Tormented by cursed questions about the secret of his existence, about the law of death and the finiteness of all things, about the mystery of the unknown, Cain prays the stranger to resolve his doubts. He invites him to travel in time and space, promising Ada that after an hour or two he will return home.

Byron's inexhaustible, inventive romantic fantasy finds expression in the second act of the mystery that unfolds in the "abyss of space." Like Dante and Virgil in The Divine Comedy, only in specific romantic rhythm and imagery, partly inspired by the majesty of Milton Baroque poetics, do they bypass past and future worlds, compared with which the Earth is worth less than a grain of sand, and the treasured Eden is smaller than a pinhead. Cain opens up the boundlessness of space and the infinity of time. Lucifer calmly comments: "There is much that will never happen / Have an end ... / Only time and space are unchanged, / Even though change is only dust / Bring death."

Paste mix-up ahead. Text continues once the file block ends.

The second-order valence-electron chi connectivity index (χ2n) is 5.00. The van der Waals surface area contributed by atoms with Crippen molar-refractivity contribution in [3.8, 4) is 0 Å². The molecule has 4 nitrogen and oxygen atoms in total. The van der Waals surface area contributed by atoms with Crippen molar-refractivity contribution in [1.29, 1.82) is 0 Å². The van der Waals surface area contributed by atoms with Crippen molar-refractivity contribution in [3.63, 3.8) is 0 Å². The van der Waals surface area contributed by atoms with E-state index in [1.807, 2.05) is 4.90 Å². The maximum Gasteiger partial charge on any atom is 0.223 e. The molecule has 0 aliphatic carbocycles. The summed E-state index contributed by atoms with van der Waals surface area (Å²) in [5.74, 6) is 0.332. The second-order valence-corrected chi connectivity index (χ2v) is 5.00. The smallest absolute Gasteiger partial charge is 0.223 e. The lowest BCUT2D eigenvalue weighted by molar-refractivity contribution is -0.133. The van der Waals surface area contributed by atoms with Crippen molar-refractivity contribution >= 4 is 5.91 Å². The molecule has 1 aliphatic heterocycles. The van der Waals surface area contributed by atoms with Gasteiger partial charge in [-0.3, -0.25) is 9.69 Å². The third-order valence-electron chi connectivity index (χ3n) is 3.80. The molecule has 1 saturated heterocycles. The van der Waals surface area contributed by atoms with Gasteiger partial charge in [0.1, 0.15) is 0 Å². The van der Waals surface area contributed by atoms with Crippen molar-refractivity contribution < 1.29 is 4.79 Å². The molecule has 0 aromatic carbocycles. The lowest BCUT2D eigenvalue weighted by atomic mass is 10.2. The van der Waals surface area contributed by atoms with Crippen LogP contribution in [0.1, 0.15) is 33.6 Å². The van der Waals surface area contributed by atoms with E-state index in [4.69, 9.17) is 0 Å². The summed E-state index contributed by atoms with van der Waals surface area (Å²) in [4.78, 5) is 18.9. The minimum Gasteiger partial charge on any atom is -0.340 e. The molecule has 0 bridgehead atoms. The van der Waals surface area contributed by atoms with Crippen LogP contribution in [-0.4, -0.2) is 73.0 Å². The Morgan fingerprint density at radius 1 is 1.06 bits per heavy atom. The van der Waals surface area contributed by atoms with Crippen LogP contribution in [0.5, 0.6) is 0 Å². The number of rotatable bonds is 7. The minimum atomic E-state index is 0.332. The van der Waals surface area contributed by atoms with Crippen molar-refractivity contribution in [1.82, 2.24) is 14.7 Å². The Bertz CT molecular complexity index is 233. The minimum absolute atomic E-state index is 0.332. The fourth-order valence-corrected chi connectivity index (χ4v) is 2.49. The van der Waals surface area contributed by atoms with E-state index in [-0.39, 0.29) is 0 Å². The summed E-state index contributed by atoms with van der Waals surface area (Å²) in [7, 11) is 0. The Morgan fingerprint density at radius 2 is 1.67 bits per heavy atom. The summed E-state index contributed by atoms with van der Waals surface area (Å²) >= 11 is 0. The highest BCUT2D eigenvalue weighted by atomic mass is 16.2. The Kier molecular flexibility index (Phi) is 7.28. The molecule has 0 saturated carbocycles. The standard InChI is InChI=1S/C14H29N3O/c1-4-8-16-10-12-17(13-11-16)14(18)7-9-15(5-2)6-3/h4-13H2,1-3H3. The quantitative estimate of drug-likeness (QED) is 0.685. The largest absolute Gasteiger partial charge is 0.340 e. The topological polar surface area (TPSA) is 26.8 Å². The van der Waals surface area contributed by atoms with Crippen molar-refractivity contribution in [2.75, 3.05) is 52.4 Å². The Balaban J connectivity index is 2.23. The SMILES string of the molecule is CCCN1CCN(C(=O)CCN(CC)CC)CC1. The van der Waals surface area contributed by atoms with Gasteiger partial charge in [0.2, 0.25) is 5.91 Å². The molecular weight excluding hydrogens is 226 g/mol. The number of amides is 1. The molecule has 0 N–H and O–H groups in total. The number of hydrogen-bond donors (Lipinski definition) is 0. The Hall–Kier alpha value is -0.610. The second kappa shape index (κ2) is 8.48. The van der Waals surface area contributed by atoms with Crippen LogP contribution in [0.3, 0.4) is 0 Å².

On the innumerable planets flying in front of their eyes, the stunned Cain recognizes, there are their own edems, and even people "or creatures that are higher than them." But his curiosity is unquenchable, and Lucifer shows him the gloomy realm of death. “How great are the shadows that hover / Around me!” Cain exclaims, and Satan reveals to him that before Adam the Earth was inhabited by higher beings, unlike humans, but far exceeding them by the power of reason. Jehovah ended them with “a mixture of the elements that transformed / The face of the earth.” Ghosts of leviathans and the shadows of creatures that have no name swim in front of them. Their spectacle is majestic and mournful, but, according to Lucifer, is incomparable with the troubles and disasters that are yet to come, which are destined to fall to the lot of the Adamic family. Cain is saddened: he loves Hell, loves Abel and is unable to accept the fact that all of them, all that exists, are subject to death. And he again asks Satan to reveal to him the secret of death. He replies that the son of Adam is not yet able to comprehend her; one has only to realize that death is the gate. "Cain. But will death not open them? /Lucifer. Death - / Entrance. /Cain. So, then death leads / To something rational! Now / I'm less afraid of her. "